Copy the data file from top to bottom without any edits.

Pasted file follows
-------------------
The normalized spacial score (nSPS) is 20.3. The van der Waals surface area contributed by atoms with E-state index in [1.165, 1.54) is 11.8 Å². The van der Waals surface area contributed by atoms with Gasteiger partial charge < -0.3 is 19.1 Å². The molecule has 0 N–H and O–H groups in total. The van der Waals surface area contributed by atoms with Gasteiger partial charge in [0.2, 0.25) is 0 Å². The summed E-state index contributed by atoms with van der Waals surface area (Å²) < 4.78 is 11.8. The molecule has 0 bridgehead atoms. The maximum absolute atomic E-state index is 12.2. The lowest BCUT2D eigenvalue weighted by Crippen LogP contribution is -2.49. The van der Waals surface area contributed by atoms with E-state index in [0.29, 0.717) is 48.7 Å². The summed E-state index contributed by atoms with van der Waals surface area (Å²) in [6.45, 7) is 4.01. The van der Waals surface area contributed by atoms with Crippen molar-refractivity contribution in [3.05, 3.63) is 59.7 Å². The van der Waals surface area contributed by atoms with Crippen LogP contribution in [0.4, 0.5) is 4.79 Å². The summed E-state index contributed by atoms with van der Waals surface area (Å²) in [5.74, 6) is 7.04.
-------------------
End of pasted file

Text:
The normalized spacial score (nSPS) is 20.3. The van der Waals surface area contributed by atoms with E-state index in [1.165, 1.54) is 11.8 Å². The van der Waals surface area contributed by atoms with Gasteiger partial charge < -0.3 is 19.1 Å². The molecule has 0 N–H and O–H groups in total. The van der Waals surface area contributed by atoms with Gasteiger partial charge in [0.2, 0.25) is 0 Å². The summed E-state index contributed by atoms with van der Waals surface area (Å²) < 4.78 is 11.8. The molecule has 0 bridgehead atoms. The maximum absolute atomic E-state index is 12.2. The lowest BCUT2D eigenvalue weighted by Crippen LogP contribution is -2.49. The van der Waals surface area contributed by atoms with E-state index in [0.29, 0.717) is 48.7 Å². The summed E-state index contributed by atoms with van der Waals surface area (Å²) in [6.45, 7) is 4.01. The van der Waals surface area contributed by atoms with Crippen molar-refractivity contribution in [3.05, 3.63) is 59.7 Å². The van der Waals surface area contributed by atoms with Crippen LogP contribution in [0.4, 0.5) is 4.79 Å². The summed E-state index contributed by atoms with van der Waals surface area (Å²) in [5.74, 6) is 7.04.